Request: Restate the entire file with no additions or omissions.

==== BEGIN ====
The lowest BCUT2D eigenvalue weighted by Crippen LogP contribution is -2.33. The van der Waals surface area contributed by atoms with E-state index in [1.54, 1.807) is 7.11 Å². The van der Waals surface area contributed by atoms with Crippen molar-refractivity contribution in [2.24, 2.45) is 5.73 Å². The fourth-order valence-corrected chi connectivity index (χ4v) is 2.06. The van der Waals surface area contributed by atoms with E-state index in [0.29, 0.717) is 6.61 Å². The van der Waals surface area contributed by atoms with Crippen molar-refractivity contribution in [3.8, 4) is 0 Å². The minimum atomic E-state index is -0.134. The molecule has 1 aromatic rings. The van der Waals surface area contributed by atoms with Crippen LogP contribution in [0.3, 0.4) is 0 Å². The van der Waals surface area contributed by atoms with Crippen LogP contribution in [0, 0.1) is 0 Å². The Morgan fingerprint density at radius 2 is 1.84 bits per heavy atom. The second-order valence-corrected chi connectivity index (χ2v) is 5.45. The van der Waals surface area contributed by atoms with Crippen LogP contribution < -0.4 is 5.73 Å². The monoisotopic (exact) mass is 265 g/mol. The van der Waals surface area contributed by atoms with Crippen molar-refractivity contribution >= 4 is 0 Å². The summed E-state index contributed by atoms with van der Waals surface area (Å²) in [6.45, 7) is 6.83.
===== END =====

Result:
The lowest BCUT2D eigenvalue weighted by Crippen LogP contribution is -2.33. The van der Waals surface area contributed by atoms with E-state index in [1.54, 1.807) is 7.11 Å². The van der Waals surface area contributed by atoms with Crippen molar-refractivity contribution in [2.24, 2.45) is 5.73 Å². The fourth-order valence-corrected chi connectivity index (χ4v) is 2.06. The van der Waals surface area contributed by atoms with E-state index in [0.29, 0.717) is 6.61 Å². The van der Waals surface area contributed by atoms with Crippen molar-refractivity contribution in [3.8, 4) is 0 Å². The minimum atomic E-state index is -0.134. The molecule has 1 aromatic rings. The van der Waals surface area contributed by atoms with Crippen LogP contribution in [0.3, 0.4) is 0 Å². The van der Waals surface area contributed by atoms with Crippen LogP contribution in [0, 0.1) is 0 Å². The Morgan fingerprint density at radius 2 is 1.84 bits per heavy atom. The second-order valence-corrected chi connectivity index (χ2v) is 5.45. The van der Waals surface area contributed by atoms with Crippen LogP contribution < -0.4 is 5.73 Å². The monoisotopic (exact) mass is 265 g/mol. The van der Waals surface area contributed by atoms with Crippen molar-refractivity contribution >= 4 is 0 Å². The summed E-state index contributed by atoms with van der Waals surface area (Å²) in [6.45, 7) is 6.83.